Jason Momoa. He isn’t bad. This is nowhere near the performance we saw from him as Khal Drogo, but the potential is there. I think maybe Jason does best when he doesn’t have to speak any English. His decrees in Dothraki carried far more emotional impact than when he gives a line or two in the common tongue. There are a few instances when we see the Conan we all want, but it has more to do with the tone of the moment and less so about the actor. I mean, when Conan commands “Woman. Come here.” it just works. Although I’m pretty sure anyone could grunt that out effectively when covered in the gore of your vanquished foes. He’s still a little too pretty for my taste, but I think that’s more attributed to modern filmmaking than the actor. Next time (and I think there will be a next time) let Jason get a little dirty and scruffy. He’s playing THE barbarian, not a runway model version.

Momoa and Perlman are really the only actors trying to sell their roles. Momoa, because his hungry and this is the perfect time for him to make a run at being an honest movie star. Perlman because, well, he’s freaking Ron Perlman and even when he phones it in, you love the guy. (Side note, after taking an informal post screener poll. Other Conan fans, fellow critics, and I would watch a King Conan flick starring an aged Perlman in a heartbeat. Get on that). Stephen Lang as the villainous Khalar “Don’t Call Me Thulsa” Zym is just your baddy of the week stuff. He’s still leaps and bounds better than his wanna-be incestuous daughter Marique played by Rose McGowan. I might get that tingly feeling when I see her in Charmed reruns, but to say she can act is a stretch. Rachel Nichols rounds out the main cast as the pure-chosen-holy-strong-victim-love-goal-monk chick that everyone wants to bed in one way or another. She’s just there to drive the plot and give Conan a reason to, well, I say kill or lay, but he doesn’t really need a reason for that. He’s Conan. I’ll give Rachel this, I didn’t want to poke out my ears every time she spoke. You listening Rose? If you can’t do an accent, don’t.

Okay, so I’m really harping on the flick. Truth be told, there were quite a few times when I found myself whopping and hollering at the screen. During the first half of the flick, Nispel really embraced the full-frontal carnage and violence inherent in Conan. He set the camera back a few extra feet, ramped up the gore, and let the fight scenes play. The first half of this movie has some really great moments. Hell, the damn thing opens with a sword literally birthing Conan from his mother’s womb… That we see from inside dear old mom! I mean, come on, when you set the stage with that bit of insanity, you better keep up the pace. Alas, something happens right about the time Conan launches a henchman with a Trebuchet into the battleship drawn by elephants that everything goes to cinematic hell.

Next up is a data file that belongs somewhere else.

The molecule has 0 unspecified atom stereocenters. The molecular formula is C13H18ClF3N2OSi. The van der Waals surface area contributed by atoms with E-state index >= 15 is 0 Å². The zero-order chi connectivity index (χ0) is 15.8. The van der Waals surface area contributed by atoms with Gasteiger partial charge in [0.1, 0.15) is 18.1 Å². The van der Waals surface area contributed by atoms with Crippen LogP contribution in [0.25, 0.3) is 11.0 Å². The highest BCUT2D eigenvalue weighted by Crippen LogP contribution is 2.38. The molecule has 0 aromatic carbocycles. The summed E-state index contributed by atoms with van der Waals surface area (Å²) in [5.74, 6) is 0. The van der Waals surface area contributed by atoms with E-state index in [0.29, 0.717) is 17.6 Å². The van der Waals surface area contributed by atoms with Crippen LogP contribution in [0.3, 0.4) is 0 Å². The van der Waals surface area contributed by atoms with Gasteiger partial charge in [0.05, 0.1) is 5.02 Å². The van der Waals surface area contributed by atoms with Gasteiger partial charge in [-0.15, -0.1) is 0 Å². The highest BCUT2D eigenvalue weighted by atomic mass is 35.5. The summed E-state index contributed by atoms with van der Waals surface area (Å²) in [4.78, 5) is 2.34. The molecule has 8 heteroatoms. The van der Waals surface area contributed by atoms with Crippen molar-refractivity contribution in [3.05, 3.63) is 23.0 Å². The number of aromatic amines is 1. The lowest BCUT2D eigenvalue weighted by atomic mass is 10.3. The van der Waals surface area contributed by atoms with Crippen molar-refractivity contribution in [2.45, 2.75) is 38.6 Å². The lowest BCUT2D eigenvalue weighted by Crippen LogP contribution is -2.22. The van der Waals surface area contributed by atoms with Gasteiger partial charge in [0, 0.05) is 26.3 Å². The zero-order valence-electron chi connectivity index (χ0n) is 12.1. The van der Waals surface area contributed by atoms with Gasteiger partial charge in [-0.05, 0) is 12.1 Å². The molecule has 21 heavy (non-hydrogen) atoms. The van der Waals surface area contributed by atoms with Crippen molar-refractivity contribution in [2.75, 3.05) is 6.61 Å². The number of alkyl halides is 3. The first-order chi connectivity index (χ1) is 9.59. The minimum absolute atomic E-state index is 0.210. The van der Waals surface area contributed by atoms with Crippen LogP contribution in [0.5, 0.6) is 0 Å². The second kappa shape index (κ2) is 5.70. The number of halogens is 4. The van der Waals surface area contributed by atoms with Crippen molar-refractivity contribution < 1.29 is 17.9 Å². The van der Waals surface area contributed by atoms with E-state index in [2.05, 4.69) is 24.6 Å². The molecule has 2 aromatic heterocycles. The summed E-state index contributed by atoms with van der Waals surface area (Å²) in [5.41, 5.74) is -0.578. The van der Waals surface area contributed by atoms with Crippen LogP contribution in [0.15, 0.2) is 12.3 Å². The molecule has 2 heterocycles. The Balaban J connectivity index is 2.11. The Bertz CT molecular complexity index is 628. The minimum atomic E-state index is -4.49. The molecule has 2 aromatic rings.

Yes. You read that line correctly. Conan shoots a man into the sky with a Trebuchet to deliver a message. A message to a man riding inside a freaking wooden battleship carried by ever-loving’ elephants!

Baby sliced out of mom on the field of battle! Elephants carrying battleships!! Ron Perlman!!! Everything we’d ever want.

Until they ran out of money and realized they still had 40 minutes of movie to make. And that pesky end boss battle. From there the fun just goes away. Sure, there is still plenty of killing. Most of which isn’t even necessary for the story, other than watching Conan kill. (Which is a legitimate reason in a Conan flick, I’ll give you that). But, the fight scenes go from open and free-flowing to a couple of folks flaying about. All while the camera crew zooms in tight and shakes the crap out of the lens as if 5-Hour Energy flows through their veins instead of blood. The movie just gets lazy. Scenes you know where meant to involve massive beasts, turn into 2nd unit dueling shots from Pirates of the Caribbean.

In all honesty, this Conan the Barbarian really wants to be a good movie. Alas, wanting and doing are two wholly different things. The seed of potential is sitting there. It just got lost under a mountain of dismembered bodies and CGI blood.

Oh yeah…

Morgan Freeman?!